Power within sport is an explosive burst of movement. You’ll need power in hiking for traversing large steps or rocks. This can be improved by increasing the speed at which exercises are completed, or the impact /distance of an exercise, such as jumping higher or further. For example, while squatting, an increased speed of straightening the legs from 90 degrees, or jumping up from the 90 degree bend, will increase the power. 

 

Functional hiking exercises

I have selected the exercises below to help you to maintain or increase your fitness while waiting for the go-ahead on travel and to help keep your cabin fever at bay. 

1. Rucksack squats

With a packed rucksack and feet hip distance apart, keep your back straight, engage your abdominals and squat down as if you are about to sit down. Stop when your knees are at a 90 degree angle. Then straighten your legs to stand up again. Repeat this 15 times. 

Why? This will build your leg strength for those inclines or bigger steps.  

 

2.  Mountain climbers with rucksack

Lift your legs alternately so that your hip and knee are at 90 degrees each time you raise your knee. Keep the ground leg vertical. Your arms should also move up and down. It should look as if you are climbing a ladder.  Repeat this 20 times 

Why? The leg lifts with arm movements should raise your heart rate in order to increase your fitness and also help to increase your balance and glut strength with rocky terrain. 

 

3. Lunges with rucksack

Wearing your rucksack, step forward with one leg until it bends to 90 degrees. Keep your back vertical, abs engaged and your back leg straight behind you. Repeat 10 times each side. To make this harder you can do the lunges in different directions. 

Why? This manoeuvre builds strength and endurance as the large muscle groups being used increases your aerobic fitness. It also simulates powering through boggy ground or leaping across obstacles like streams.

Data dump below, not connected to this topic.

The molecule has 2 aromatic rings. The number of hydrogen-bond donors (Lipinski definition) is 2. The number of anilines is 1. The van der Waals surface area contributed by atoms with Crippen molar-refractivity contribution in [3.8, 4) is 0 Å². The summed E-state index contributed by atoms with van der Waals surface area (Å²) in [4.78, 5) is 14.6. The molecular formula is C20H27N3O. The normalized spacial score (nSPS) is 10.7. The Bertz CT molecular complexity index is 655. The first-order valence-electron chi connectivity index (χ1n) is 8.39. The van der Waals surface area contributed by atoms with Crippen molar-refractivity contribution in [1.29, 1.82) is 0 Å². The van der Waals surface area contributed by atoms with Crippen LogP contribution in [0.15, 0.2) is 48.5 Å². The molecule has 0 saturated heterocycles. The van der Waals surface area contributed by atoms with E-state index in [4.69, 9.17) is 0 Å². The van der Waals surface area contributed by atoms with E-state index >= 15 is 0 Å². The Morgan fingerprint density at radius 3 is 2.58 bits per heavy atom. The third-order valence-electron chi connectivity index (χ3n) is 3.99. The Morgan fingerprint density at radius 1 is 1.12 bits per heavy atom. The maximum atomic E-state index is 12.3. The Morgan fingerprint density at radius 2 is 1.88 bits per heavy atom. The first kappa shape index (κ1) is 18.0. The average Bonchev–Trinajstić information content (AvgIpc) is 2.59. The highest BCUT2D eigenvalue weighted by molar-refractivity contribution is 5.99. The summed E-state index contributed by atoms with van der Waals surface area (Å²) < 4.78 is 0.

4. Single leg squat

Either with bodyweight or with a rucksack, engage your abs. Keep your back straight and one leg out in front of you above the ground. Lower yourself as if you’re about to sit down. Then straighten again using the foot and leg to push up from the ground. Repeat 10 times each side. 

Why? Not only does this increase the strength in your lower limbs but it also increases your balance to deal with rough and uneven ground and your power for large inclines. It is also hard work, which pushes you to increase your aerobic fitness.  

 

5. Single leg stance eyes closed

Stand with feet together then lift one foot off the ground and attempt to hold this for 30 seconds to one minute. If this is easy try this with your eyes closed. Repeat 4 times on each side. 

Why? This increases your ankle’s proprioception. Also know as its ability to feel where it is in space. Effectively it’s increasing your balance and reducing your chance of injury. 

 

6. Using a wobble cushion

Similar to the single leg stance, with the use of a “wobble cushion” or a normal household cushion or pillow under the foot on the floor. stand with feet together then lift one foot off the ground and attempt to hold this for 30 seconds to one minute. Repeat 4 times on each side. 

Why? Attempting to stand on an uneven surface that is often changes makes your ankle have to work hard under changing circumstances and ground. Much like the terrain of the British countryside. 

 

If you’d like to watch some of these strengthening exercises targeted specifically at hikers, check out our YouTube video playlist here.